Nuclear fusion and the energy debate
I was reading through bits of the BBC News site this morning as I do these days and found a short (video) report in the Sci-Tech section about the government launching a 3-month public debate about our future energy supplies. The general impression I get is that the government wants to re-invest in the nuclear power program (nuclear fission). I was slightly disconcerted that the BBC News' coverage and also the DTIs report on the subject contains no information about nuclear fusion. I've noticed in general that the vast majority of people have no idea what nuclear fusion is, which is slightly worrying considering the fact that the energy supplies and CO2 emissions debates have become important matters in the past few years.
The DTIs energy review does make one single reference to it:
The following pages provide an overview of those technologies that have a proven capability to generate significant amounts of electricity. It does not include technologies that are still in the early stages of Research and Development, such as nuclear fusion.
While it is a valid point that commerical production of electricity by nuclear fusion is a long way off, I wouldn't say it's "in the early stages of R&D". It's been in R&D since before 1950 and construction is about to begin on the latest large-scale experimental reactor . While I understand that it isn't going to be a direct factor anytime soon and cannot be entirely relied upon to save us from our energy problems, it will almost certainly have a huge impact on descisions made about the long term of energy production for the entire planet so people should at least be aware of it.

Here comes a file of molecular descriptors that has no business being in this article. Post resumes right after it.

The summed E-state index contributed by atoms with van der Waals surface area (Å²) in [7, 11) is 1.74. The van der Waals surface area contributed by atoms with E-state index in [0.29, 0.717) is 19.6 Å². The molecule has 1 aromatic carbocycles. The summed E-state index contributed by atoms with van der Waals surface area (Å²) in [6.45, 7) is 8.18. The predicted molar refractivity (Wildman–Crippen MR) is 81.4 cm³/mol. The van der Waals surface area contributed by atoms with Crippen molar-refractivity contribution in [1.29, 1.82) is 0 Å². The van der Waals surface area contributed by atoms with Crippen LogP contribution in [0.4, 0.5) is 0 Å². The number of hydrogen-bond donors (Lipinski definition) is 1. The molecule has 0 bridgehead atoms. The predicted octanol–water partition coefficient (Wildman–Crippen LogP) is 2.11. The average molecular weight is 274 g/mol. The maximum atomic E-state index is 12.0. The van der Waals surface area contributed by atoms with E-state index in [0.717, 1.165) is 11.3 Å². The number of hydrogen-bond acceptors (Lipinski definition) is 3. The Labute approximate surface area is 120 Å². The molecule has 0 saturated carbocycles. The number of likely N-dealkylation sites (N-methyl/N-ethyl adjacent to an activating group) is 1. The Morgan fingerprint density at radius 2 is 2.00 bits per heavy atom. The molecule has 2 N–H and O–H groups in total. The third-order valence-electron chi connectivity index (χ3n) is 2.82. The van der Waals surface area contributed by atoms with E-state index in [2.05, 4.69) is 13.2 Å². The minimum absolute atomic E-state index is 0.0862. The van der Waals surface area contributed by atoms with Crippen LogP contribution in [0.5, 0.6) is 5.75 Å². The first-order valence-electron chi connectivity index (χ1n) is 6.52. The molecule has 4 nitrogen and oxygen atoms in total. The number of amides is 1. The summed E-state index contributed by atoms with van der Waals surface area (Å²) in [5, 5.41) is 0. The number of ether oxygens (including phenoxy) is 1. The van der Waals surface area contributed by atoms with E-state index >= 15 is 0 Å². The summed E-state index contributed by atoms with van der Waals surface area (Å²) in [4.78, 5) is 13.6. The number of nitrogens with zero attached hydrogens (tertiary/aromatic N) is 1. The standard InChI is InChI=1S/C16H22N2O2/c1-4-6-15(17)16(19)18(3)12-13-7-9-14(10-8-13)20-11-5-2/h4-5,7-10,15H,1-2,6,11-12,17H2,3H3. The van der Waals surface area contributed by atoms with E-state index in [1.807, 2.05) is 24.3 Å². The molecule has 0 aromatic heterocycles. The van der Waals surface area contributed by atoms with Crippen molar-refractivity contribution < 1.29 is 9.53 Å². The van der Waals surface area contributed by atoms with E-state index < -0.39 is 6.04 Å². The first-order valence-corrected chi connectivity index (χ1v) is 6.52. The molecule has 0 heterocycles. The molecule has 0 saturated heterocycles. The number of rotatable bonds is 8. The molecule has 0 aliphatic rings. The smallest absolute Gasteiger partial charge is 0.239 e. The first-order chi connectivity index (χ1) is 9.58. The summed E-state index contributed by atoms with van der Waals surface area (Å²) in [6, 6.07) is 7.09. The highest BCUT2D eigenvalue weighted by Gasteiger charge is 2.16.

The currently known uranium fuel supplies for nuclear fission will only last about 50 years (DTI report) which leads to the reasonable argument that we perhaps shouldn't be building a host of new fission power plants when in half a centuary we will have the same problem all over again and have to start looking to more sustainable sources. Why not just build hundreds of wind turbines and such right now? Well, if fusion will be viable in 50 years time (ok, that's a bit of a stretch, 80 is more likely), in order to take over from fission, using all of our uranium supplies doesn't seem such bad idea. In fact, using all the uranium is surely a good idea since it will become increasing more sensible and economically preferable to use uranium for power rather than for nuclear weapons. In fact the DTI report does suggest that the fuels in old plants and bombs could increase the fission fuel supplies by up to 30 years.
So why does no one know anything about fusion? It's possible that I'm just mistaken and that they really do but just arn't interested. It's a shame really because energy and emmissions are likely to be two of our generation's greatest problems and nuclear fusion, given enough funding and help will be an almost certain and complete end to both for the imaginable future.